Cathay Pacific's unique Betsy Beer – an ale designed for altitude, where taste profiles change and tend to 'bland' out – is now being served in business class on all of the airline's flights from Australia to Hong Kong during April.
It's a decent fit around two things which Australians love: travel and, well, beer, but increasingly bespoke craft beers rather than mass-produced brews.
And Betsy Beer is all about bespoke: this signature pour is a private label beer produced by the Hong Kong Beer Company and named for the airline's first aircraft, a 1946 Douglas DC-3.
An unfiltered wheat beer rather than a conventional hops-based brew, Betsy Beer brings together ingredients sourced from both Hong Kong and the UK, in a nod to the airline's dual heritage.
That east-meets-west combo includes Dragon Eye fruit or longan, which adds to the beer's round, rich textural properties; a hint of honey from the New Territories, for an agreeable floral note; and Fuggle, a revered hop and a mainstay of traditional British craft ales, to ground the beer with an earthy full-bodied flavour.
Even the carbonation process has been tweaked to 10% higher than for a conventional beer in order to stimulate your tongue's flavour receptors when it's time for some sky-high sipping – and that's where Betsy tastes best.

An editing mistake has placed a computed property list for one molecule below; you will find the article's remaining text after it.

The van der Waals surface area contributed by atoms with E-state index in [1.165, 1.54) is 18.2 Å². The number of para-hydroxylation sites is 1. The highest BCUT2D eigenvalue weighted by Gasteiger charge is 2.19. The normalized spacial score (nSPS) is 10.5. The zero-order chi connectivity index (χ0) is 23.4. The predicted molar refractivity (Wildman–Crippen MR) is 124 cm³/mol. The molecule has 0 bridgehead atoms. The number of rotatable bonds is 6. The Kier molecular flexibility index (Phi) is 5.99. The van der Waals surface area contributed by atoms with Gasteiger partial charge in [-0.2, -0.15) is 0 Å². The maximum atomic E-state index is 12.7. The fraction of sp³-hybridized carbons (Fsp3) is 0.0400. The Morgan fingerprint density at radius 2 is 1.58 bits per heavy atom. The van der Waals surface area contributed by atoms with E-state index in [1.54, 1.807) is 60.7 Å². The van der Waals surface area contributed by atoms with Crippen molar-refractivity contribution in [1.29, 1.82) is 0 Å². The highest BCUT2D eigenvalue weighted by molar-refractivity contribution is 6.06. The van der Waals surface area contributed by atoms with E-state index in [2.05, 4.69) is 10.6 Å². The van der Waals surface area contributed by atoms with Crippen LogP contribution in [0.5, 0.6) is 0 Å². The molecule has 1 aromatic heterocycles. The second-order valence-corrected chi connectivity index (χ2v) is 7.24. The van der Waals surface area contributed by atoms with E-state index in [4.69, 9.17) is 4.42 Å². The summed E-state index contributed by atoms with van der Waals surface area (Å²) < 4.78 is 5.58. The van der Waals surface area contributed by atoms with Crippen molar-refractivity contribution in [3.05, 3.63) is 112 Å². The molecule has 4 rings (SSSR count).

Betsy Beer tasting notes
Betsy Beer is also available on the ground at Cathay Pacific's Hong Kong and London lounges, and as you'd expect it's decidedly full-flavoured and noticeably sweet and aromatic at zero feet above sea level.
Certainly not undrinkably so, especially if you prefer wheat beer anyway, but fruitier and full-bodied than you would expect.
Break out a Betsy once you're cruising above the clouds and it's like tasting a different edition of the same beer: the smoothness returns and the formerly up-front sweetness is dialled back to more subtle notes.
Our tip: if you're keen to try a Betsy Beer on any Cathay Pacific flight from Australia to Hong Kong this month, at the very first opportunity you should ask the cabin crew to put a bottle aside for you.
We're uncertain of how many bottles of Betsy are being loaded for each flight – and we've asked Cathay Pacific to share that information with us – but on a Sydney-Hong Kong flight last week there were less than a dozen bottles allocated for an almost-full business class cabin of 39 seats.
You don't have to drink your Betsy right away, although there's nothing wrong with that – but you don't want to miss out trying a bottle of the beer that's brewed to taste best in the sky.